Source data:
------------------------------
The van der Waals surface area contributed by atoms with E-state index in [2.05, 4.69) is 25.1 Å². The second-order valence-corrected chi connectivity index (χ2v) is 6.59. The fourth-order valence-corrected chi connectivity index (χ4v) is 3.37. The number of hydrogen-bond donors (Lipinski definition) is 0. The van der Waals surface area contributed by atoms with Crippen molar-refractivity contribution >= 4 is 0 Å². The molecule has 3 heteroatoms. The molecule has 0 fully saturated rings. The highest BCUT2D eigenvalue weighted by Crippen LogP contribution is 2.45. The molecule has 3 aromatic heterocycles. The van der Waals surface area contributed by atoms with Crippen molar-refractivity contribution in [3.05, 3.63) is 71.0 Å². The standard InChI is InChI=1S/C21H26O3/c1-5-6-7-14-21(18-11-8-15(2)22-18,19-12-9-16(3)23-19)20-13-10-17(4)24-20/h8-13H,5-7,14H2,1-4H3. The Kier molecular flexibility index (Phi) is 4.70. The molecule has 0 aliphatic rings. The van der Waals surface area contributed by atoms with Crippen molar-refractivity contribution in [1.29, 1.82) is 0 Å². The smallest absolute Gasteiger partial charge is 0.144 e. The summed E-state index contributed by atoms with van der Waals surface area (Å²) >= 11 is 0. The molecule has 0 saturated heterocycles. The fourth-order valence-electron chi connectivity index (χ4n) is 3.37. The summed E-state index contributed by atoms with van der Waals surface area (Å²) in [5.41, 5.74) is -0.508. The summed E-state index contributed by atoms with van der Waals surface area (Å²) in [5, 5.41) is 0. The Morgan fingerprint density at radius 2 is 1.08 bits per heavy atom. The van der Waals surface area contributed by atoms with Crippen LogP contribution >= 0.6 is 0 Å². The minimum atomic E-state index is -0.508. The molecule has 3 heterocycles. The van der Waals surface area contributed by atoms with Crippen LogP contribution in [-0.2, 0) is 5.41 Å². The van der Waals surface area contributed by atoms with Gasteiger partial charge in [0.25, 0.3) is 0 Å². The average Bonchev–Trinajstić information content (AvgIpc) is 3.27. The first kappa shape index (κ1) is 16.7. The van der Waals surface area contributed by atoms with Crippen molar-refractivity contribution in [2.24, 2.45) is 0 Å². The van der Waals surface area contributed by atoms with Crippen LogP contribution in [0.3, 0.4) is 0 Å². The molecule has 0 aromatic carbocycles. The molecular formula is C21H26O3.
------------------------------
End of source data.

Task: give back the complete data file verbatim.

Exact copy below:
The van der Waals surface area contributed by atoms with E-state index in [2.05, 4.69) is 25.1 Å². The second-order valence-corrected chi connectivity index (χ2v) is 6.59. The fourth-order valence-corrected chi connectivity index (χ4v) is 3.37. The number of hydrogen-bond donors (Lipinski definition) is 0. The van der Waals surface area contributed by atoms with Crippen molar-refractivity contribution >= 4 is 0 Å². The molecule has 3 heteroatoms. The molecule has 0 fully saturated rings. The highest BCUT2D eigenvalue weighted by Crippen LogP contribution is 2.45. The molecule has 3 aromatic heterocycles. The van der Waals surface area contributed by atoms with Crippen molar-refractivity contribution in [3.05, 3.63) is 71.0 Å². The standard InChI is InChI=1S/C21H26O3/c1-5-6-7-14-21(18-11-8-15(2)22-18,19-12-9-16(3)23-19)20-13-10-17(4)24-20/h8-13H,5-7,14H2,1-4H3. The Kier molecular flexibility index (Phi) is 4.70. The molecule has 0 aliphatic rings. The van der Waals surface area contributed by atoms with Crippen molar-refractivity contribution in [1.29, 1.82) is 0 Å². The smallest absolute Gasteiger partial charge is 0.144 e. The summed E-state index contributed by atoms with van der Waals surface area (Å²) >= 11 is 0. The molecule has 0 saturated heterocycles. The fourth-order valence-electron chi connectivity index (χ4n) is 3.37. The summed E-state index contributed by atoms with van der Waals surface area (Å²) in [5.41, 5.74) is -0.508. The summed E-state index contributed by atoms with van der Waals surface area (Å²) in [5, 5.41) is 0. The Morgan fingerprint density at radius 2 is 1.08 bits per heavy atom. The van der Waals surface area contributed by atoms with Crippen LogP contribution >= 0.6 is 0 Å². The minimum atomic E-state index is -0.508. The molecule has 3 heterocycles. The van der Waals surface area contributed by atoms with Crippen LogP contribution in [-0.2, 0) is 5.41 Å². The van der Waals surface area contributed by atoms with Gasteiger partial charge in [0.25, 0.3) is 0 Å². The average Bonchev–Trinajstić information content (AvgIpc) is 3.27. The first kappa shape index (κ1) is 16.7. The van der Waals surface area contributed by atoms with Crippen molar-refractivity contribution in [2.24, 2.45) is 0 Å². The van der Waals surface area contributed by atoms with Crippen LogP contribution in [0.3, 0.4) is 0 Å². The molecule has 0 aromatic carbocycles. The molecular formula is C21H26O3.